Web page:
Top takeaways from the book: Teacher Wellbeing, by Amy Green

By Diana Wilkes

In her insightful book Teacher Wellbeing, Amy Green delves deep into a topic close to every educator’s heart. She doesn’t just scratch the surface: she offers valuable insights and practical strategies that will resonate with both teachers and senior leaders in schools, and she does this in an easy to access, 180 page read.

While there are numerous takeaways from this book, here are the 5 things that stuck with me:

Shared Responsibility: Green makes it clear that the responsibility for teacher wellbeing lies not just with school leaders or individual educators, but with all of us, collectively. It’s about recognising how our school environment either supports or hinders each individual. In her book she lays out clear guidelines for educators to examine their own everyday wellbeing, and for leaders and teams to delve into the systems and structures that support collective efficacy.

Image by: from: Teacher Wellbeing by Amy Green

She writes: Teacher wellbeing is a collective responsibility. We need to tackle it from both ends, both personally and professionally, on our own and together. This means the time you give to teacher wellbeing needs to be well thought out , and the strategies implemented allow both the everyday and workplace aspects to meet in the middle. 

Image by: from: Teacher Wellbeing by Amy Green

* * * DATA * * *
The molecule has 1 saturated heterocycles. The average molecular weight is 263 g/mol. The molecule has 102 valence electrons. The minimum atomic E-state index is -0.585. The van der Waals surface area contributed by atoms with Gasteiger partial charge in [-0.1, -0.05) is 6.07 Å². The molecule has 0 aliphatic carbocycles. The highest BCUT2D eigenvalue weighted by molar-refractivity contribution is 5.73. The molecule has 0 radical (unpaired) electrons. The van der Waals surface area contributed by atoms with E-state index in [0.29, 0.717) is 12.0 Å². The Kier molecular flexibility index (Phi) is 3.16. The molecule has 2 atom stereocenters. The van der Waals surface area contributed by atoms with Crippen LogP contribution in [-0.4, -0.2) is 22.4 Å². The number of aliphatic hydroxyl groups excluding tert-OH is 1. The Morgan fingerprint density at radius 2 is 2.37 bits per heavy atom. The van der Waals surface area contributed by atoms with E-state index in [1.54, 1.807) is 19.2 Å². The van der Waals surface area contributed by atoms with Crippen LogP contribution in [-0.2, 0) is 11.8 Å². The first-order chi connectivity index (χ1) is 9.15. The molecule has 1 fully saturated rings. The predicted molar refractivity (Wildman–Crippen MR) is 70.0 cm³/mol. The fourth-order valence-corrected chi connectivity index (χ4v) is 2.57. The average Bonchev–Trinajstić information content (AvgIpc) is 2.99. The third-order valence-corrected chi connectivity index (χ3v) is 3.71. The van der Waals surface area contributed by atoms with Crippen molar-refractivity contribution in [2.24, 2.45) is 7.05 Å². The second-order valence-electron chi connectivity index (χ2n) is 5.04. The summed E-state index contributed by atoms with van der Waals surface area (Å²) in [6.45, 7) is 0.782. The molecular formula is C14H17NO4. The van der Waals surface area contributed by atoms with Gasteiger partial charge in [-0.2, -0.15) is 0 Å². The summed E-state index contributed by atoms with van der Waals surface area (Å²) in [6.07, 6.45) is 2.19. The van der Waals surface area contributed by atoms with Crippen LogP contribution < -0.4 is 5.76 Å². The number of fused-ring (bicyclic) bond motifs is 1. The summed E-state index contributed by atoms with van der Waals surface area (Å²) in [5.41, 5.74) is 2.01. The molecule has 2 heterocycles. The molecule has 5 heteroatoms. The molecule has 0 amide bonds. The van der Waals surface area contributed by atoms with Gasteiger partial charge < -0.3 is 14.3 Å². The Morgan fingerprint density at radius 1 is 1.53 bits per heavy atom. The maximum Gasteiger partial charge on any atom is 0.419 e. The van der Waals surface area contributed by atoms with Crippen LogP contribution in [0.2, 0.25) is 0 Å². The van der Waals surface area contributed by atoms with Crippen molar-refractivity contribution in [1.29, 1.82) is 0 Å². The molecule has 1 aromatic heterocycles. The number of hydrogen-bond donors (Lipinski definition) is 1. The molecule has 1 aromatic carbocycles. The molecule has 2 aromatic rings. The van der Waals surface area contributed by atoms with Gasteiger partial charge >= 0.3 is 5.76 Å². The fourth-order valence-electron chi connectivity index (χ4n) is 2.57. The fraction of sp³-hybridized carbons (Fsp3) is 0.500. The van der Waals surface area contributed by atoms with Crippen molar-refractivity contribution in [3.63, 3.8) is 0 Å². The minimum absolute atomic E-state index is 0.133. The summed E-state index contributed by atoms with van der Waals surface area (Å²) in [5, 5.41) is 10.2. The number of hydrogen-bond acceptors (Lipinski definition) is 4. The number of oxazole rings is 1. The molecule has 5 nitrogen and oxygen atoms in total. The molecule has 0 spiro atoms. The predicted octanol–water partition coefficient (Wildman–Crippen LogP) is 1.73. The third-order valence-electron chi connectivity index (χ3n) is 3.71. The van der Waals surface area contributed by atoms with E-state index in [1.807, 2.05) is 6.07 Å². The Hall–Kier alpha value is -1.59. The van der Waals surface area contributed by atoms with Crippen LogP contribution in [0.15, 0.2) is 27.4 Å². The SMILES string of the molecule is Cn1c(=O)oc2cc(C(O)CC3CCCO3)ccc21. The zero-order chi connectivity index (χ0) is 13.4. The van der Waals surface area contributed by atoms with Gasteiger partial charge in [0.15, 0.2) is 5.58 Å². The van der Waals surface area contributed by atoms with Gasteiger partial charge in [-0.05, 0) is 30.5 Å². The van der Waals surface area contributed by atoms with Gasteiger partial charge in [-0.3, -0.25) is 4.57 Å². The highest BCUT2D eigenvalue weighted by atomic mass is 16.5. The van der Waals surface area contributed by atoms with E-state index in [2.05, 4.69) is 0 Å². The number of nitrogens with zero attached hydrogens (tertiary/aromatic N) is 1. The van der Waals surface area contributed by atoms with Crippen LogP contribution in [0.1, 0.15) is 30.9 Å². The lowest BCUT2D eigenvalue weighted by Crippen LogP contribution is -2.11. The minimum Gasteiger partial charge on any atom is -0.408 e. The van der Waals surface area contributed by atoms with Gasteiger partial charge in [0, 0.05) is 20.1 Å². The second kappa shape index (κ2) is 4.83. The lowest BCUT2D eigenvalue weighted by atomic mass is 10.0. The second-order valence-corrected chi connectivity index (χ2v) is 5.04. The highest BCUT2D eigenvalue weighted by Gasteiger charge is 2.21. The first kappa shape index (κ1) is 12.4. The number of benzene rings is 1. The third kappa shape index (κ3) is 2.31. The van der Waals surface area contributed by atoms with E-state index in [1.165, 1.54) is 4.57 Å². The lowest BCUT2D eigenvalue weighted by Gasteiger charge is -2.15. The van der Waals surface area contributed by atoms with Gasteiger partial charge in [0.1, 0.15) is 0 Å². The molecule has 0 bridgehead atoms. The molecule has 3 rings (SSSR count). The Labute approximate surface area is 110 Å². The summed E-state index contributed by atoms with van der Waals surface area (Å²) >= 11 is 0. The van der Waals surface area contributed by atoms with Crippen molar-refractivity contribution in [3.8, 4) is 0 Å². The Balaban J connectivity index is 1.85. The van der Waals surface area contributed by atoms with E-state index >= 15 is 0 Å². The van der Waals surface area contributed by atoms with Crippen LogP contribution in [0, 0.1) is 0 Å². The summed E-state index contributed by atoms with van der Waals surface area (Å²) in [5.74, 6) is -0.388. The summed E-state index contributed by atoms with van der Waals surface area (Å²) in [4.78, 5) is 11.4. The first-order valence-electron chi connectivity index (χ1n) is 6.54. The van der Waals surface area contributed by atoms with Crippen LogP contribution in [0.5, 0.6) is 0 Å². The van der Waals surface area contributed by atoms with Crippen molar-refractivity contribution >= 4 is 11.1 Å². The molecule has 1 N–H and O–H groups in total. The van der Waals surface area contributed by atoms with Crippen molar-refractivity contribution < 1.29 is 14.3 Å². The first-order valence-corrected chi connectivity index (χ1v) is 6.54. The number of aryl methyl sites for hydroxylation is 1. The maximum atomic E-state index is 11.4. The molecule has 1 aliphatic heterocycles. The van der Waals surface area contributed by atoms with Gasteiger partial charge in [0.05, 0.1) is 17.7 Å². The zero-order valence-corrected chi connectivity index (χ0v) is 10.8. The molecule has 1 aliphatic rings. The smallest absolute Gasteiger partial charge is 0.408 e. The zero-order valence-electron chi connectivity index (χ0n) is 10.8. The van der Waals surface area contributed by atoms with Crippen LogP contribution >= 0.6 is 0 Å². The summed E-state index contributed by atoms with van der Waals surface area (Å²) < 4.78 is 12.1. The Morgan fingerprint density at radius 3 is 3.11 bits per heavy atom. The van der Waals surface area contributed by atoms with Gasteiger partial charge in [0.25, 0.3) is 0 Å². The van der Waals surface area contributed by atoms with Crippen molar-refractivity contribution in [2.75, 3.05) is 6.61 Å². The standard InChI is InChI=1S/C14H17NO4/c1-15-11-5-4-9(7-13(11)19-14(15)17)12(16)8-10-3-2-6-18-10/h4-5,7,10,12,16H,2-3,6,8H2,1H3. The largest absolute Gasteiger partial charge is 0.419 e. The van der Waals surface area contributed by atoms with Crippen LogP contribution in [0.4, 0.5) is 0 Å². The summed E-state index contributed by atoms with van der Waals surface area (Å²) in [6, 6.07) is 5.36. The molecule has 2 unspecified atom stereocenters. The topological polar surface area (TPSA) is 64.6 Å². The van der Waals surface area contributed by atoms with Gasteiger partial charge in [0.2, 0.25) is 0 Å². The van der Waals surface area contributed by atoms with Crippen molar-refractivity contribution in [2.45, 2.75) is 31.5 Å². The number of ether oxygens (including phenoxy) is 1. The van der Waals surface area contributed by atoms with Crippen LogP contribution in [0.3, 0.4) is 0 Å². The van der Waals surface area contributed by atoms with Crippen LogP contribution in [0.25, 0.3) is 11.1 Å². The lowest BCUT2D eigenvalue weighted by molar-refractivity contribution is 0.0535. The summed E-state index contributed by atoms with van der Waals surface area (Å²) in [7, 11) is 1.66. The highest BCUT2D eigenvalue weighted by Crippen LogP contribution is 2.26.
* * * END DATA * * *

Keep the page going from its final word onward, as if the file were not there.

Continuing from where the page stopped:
Beyond Quick Fixes: We’ve all seen band-aid solutions that fail to address the root causes of burnout and stress. Green challenges us to move beyond these temporary fixes and instead implement long-term, sustainable strategies that truly support teacher wellbeing. She asks:

Are strategies in your school to support wellbeing designed to be long-term, sustainable solutions, adapted to the individual? Or are they reactive, quick-fix, one-size-fits-all approaches?

Do the strategies focus on improving physical, mental and social wellbeing, or do they centre more around opportunities for social events? Do they promote ways to better manage stress, be productive and work to your strengths? Do they allow you to contribute to the community, or do they take time away from doing what is really needed.?” p19

Image by: from: Teacher Wellbeing by Amy Green

Building Awareness and Knowledge: “Understanding the complexities of teacher wellbeing is essential for both educators and leaders. She advocates that schools and teachers have been overly focused on subjective wellbeing- those hedonistic short term, extrinsic , quick fix activities that we are all quite familiar with. However, she argues we need to go beyond the pursuit of happiness, knowing that wellbeing also means the ability to face challenges.

Evaluating School Systems: As leaders, it’s crucial to examine our school’s systems, structures, and processes. Are they conducive to teacher wellbeing? From planning time to behaviour management processes, every aspect should be scrutinised for its impact on teacher health and productivity.

We need to build a culture of seeking and speaking, start to ask questions regarding how we work and if it supports staff wellbeing, and be ready to make changes to ensure we have better ways of working, improved systems, structure and processes, psychological safe working environments and collaborative engaged teams.

Image by: from: Teacher Wellbeing by Amy Green

Practical Guidance for Change: With chapter summaries and actionable “Theory into Action” sections, Green provides the tools and strategies needed to enact real change. Whether you’re a teacher looking to prioritize your own wellbeing or a leader striving to create a healthier school environment, this book offers valuable guidance.

Image by: from: Teacher Wellbeing by Amy Green

Reference: Green, A. (2022). Teacher Wellbeing. Amba Press.